Inflation and supply chain issues are contributing to budget challenges at city hall as the Snoqualmie City Council began debate this past week on how to spend remaining federal pandemic relief funds.
The question of how to allocate the remaining $850,000 the city has in one-time COVID-19 relief funds from the American Rescue Plan (ARPA) comes soon before the council starts working on the 2023-2024 biennial budget.
Mayor Katherine Ross’ proposed budget and an update on the city’s financial outlook is not expected until mid-September. But some members of the council are concerned about an arduous budget cycle.
“We have an operating budget that’s in absolute crisis. We are not going to be able to fund the next biennium and it’s going to get worse by the time we pass it because inflation is persistently staying high,” Mayor Pro Tem James Mayhew said at the Aug. 22 council meeting.
“We’ve got inflation running rampant across our budget,” he said.
Councilmember Matt Laase also expressed concerns about the city’s ability to fund its operating budget.
“We’re going to have to make some cuts and make some hard decisions, and that’s going to create some challenges across the board,” he said.
The city’s general operating budget funds basic government services including police, fire, parks, maintenance, community development and city staff salaries. If the city’s operating revenue fails to exceed its expenses, it would not run a deficit, but would have to pull from its general fund balance.
“It is important to note that the city has funds (i.e., cash on hand) within [the general operating budget] that exceed current and proposed reserve policy targets,” Danna McCall, a city spokesperson, wrote in an email. “Therefore, broadly speaking, the administration is confident that it will be able to fund the next two-year operating budget.”
During a presentation by the city’s finance director in March, the city general operating revenues were projected to remain above expenditures until 2025. That was in part due to the inclusion of ARPA funds in the city budget, which prevent a revenue shortfall that would have come over the next biennium (2023-2024).
The city’s outlook has changed since then. According to a preliminary city general operating budget from Aug. 4, city revenues without intervention are expected to fall below expenditures by $280,700 in 2023, and by $469,000 in 2024.
While the city has had budgetary challenges in recent years due to the fallout of Salish Expansion project, near complete buildout on the Snoqualmie Ridge and the pandemic, McCall said this year is different, noting inflation and supply chain issues represent a “relatively novel challenge.”
The overall challenge remains similar — city expenditures inflate faster than its revenues. City revenue is primarily limited by a state restriction on how much the city can increase property taxes each year. Property taxes fund nearly half of the general budget, but are capped at a 1% annual increase.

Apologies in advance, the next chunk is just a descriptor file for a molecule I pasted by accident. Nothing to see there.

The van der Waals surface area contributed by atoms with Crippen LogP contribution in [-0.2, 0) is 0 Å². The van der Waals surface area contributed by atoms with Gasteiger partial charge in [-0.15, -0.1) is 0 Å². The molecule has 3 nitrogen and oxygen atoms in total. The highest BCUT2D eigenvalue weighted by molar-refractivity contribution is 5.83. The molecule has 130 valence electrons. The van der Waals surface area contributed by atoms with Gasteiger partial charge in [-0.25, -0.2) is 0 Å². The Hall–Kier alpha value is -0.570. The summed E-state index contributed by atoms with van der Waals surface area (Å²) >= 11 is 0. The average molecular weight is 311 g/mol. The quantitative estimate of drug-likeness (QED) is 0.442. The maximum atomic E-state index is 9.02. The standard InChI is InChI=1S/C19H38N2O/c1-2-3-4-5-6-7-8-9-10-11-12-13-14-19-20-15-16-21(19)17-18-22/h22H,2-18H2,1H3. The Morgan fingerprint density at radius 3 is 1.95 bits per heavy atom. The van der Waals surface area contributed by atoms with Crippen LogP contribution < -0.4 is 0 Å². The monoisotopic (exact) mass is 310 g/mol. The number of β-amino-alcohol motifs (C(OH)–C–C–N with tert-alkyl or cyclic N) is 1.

Remaining ARPA funds
With the need for additional revenue, the city’s remaining ARPA funds could help support the city against inflationary pressure.
The city received $3.8 million in ARPA funds from the federal government in two separate allotments over the last two years. The city received the first $1.9 million in 2021, and received the remaining $1.9 million this July.
A majority of that funding has already been placed into future budget plans – although not all has been spent.
About $2 million of those funds have been budgeted to support ongoing city revenue challenges and supporting the general operating fund. According to an August draft budget, the city will put $750,000 of ARPA funding into the operating budget in 2022 and 2023, and another $500,000 in 2024.
Another $950,000 of the $3.8 million was awarded as grants to support community residents, businesses and nonprofits who also faced pandemic challenges. Those grants were expected to begin going out this week.
That leaves $850,000 for the city to decide how to spend.
City staff have proposed using the remaining funds to address inflationary pressures, while also suggesting possible IT improvements or employee retention programs to address recent hiring challenges.
Councilmembers also considered holding on to those remaining dollars to protect against inflationary risk or using them to support social service organizations and economic development projects that would benefit businesses.
There is still a great need among community nonprofits, who support the bulk of the city’s social services, and local businesses who each face their own pandemic-related funding challenges.
Councilmembers Laase and Cara Christensen highlighted the importance of supporting social service nonprofits, as many families in town continue to face post-pandemic challenges.
“Our friends and neighbors are struggling,” Laase said. “And it’s not going to get better. It’s going to get worse.”
Councilmember Rob Wotton highlighted a need among the local business community, which has battled its own set of inflationary and staffing-related challenges.
“Things we thought we were going to recover from, we have not recovered from,” SnoValley Chamber of Commerce CEO Kelly Coughlin said during a recent council meeting. “The recession is here. It has hit us and we’re seeing a huge downturn in tourism.”
The council has yet to decide how those remaining funds will be spent, but indicated they are waiting for more information on the operating budget, economic development committee and human services committee.